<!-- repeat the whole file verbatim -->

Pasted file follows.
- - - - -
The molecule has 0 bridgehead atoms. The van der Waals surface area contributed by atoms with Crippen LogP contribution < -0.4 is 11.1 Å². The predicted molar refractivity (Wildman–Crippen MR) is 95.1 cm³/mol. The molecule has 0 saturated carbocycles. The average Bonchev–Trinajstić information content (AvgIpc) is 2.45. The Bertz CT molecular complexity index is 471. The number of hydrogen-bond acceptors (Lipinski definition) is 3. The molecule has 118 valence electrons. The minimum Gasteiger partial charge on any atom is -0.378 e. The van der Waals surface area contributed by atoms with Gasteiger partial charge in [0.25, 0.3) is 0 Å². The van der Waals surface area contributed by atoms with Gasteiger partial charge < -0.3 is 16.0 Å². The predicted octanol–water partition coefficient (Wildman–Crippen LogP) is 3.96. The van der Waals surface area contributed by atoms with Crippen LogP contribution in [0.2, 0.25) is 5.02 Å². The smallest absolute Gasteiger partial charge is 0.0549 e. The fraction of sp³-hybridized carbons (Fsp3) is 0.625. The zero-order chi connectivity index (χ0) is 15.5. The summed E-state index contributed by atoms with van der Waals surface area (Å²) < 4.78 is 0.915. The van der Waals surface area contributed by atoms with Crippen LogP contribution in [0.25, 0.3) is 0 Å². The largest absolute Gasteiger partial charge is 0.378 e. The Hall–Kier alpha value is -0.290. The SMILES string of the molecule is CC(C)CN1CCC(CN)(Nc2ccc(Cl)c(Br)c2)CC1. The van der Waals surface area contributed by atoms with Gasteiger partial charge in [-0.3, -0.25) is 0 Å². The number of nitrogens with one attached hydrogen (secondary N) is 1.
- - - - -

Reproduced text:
The molecule has 0 bridgehead atoms. The van der Waals surface area contributed by atoms with Crippen LogP contribution < -0.4 is 11.1 Å². The predicted molar refractivity (Wildman–Crippen MR) is 95.1 cm³/mol. The molecule has 0 saturated carbocycles. The average Bonchev–Trinajstić information content (AvgIpc) is 2.45. The Bertz CT molecular complexity index is 471. The number of hydrogen-bond acceptors (Lipinski definition) is 3. The molecule has 118 valence electrons. The minimum Gasteiger partial charge on any atom is -0.378 e. The van der Waals surface area contributed by atoms with Gasteiger partial charge in [0.25, 0.3) is 0 Å². The van der Waals surface area contributed by atoms with Gasteiger partial charge < -0.3 is 16.0 Å². The predicted octanol–water partition coefficient (Wildman–Crippen LogP) is 3.96. The van der Waals surface area contributed by atoms with Crippen LogP contribution in [0.2, 0.25) is 5.02 Å². The smallest absolute Gasteiger partial charge is 0.0549 e. The fraction of sp³-hybridized carbons (Fsp3) is 0.625. The zero-order chi connectivity index (χ0) is 15.5. The summed E-state index contributed by atoms with van der Waals surface area (Å²) < 4.78 is 0.915. The van der Waals surface area contributed by atoms with Crippen LogP contribution in [0.25, 0.3) is 0 Å². The largest absolute Gasteiger partial charge is 0.378 e. The Hall–Kier alpha value is -0.290. The SMILES string of the molecule is CC(C)CN1CCC(CN)(Nc2ccc(Cl)c(Br)c2)CC1. The van der Waals surface area contributed by atoms with Gasteiger partial charge in [-0.3, -0.25) is 0 Å². The number of nitrogens with one attached hydrogen (secondary N) is 1.